Statins May Be Linked to Diabetes Risk
But Researchers Say Benefits of Cholesterol-Lowering Drugs Outweigh Risks
WebMD News Archive
Feb. 17, 2010 -- The popular class of cholesterol-lowering drugs called
statins may slightly raise the risk of type 2 diabetes, but experts say the
benefits of these potentially lifesaving drugs far outweigh the risks.
A new review of 13 studies on statins and their side effects with a total of
more than 91,140 participants found use of statins increased the risk of type 2
diabetes by 9%. This risk was found primarily among older people; there was no
additional diabetes risk among statin users 60 and under.
Researchers stress that this study does not prove that statins directly
raise the risk of diabetes, but it raises the possibility of either a direct or
indirect link between statins and diabetes that merits further investigation.
They say the absolute risk of developing diabetes as a side effect of statin
use is still small, especially compared to the much larger beneficial effect
that statins have on reducing the risk of heart attack and other complications
of heart disease.
To put the results into context, researchers say treatment of 255 people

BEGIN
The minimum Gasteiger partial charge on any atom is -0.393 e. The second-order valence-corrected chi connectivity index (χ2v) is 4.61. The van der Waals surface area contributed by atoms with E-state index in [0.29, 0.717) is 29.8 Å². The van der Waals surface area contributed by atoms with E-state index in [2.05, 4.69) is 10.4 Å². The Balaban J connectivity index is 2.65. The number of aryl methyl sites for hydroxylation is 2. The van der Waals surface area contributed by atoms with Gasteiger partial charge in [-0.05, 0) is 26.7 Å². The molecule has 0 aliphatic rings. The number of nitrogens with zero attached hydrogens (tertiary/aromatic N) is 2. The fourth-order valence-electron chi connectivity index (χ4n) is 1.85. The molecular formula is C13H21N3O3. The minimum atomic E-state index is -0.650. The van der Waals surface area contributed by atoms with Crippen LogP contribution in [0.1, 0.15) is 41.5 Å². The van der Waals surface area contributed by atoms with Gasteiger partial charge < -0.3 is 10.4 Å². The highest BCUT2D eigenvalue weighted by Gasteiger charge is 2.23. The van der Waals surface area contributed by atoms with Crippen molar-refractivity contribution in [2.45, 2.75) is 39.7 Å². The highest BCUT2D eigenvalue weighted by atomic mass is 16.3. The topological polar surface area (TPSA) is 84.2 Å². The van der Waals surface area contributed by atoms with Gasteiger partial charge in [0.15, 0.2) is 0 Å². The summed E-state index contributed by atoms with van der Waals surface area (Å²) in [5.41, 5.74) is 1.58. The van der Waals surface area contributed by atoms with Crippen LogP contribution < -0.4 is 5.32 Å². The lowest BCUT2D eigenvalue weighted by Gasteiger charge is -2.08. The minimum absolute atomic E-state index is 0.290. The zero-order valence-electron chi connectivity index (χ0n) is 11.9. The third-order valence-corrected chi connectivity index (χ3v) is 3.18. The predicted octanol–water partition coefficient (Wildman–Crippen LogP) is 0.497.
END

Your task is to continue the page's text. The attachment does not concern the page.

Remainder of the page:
with statins for four years would be associated with one extra case of type 2
diabetes. But statin treatment in the same 255 individuals for four years would
prevent five major heart-related events, including heart attack or death due to
Researcher Naveed Sattar of the University of Glasgow, Scotland, and
colleagues say studies on statin therapy have often produced conflicting
results in regard to the risk of developing type 2 diabetes.
To clarify these conflicting results, researchers compared the results of 13
published and unpublished studies on statins and diabetes conducted between
1994 and 2009. Each study involved at least 1,000 participants and followed
them for more than one year.
Of the 91,140 total participants in the studies, 2,226 of those on statins
and 2,052 of those who didn't take the drugs developed type 2 diabetes over an
average of four years.
Overall, stain use was associated with a 9% increased risk for diabetes
across the 13 studies, but further analysis showed this risk was primarily
among older adults.
Researchers write that the results of their review should not change the
recommendation for use of statins among those at moderate or high risk of heart
disease, but the potential for diabetes risk should be taken into account if
statin therapy is considered for people at low risk for heart disease.
In an editorial that accompanies the study, published in The Lancet,
Christopher P. Cannon of Brigham and Women's Hospital and Harvard Medical
School in Boston writes that this risk does merit monitoring but should
not change the current use of statins in cholesterol-lowering therapy.
"The benefit in preventing total vascular events to the risk of diabetes is
a ratio of about 9:1 in favour of the cardiovascular benefit -- the benefit
seems to greatly outweigh the risk," writes Cannon. "Whilst a new risk of
statins has been identified, the risk seems small and far outweighed by the
benefits of this life-saving class of drugs."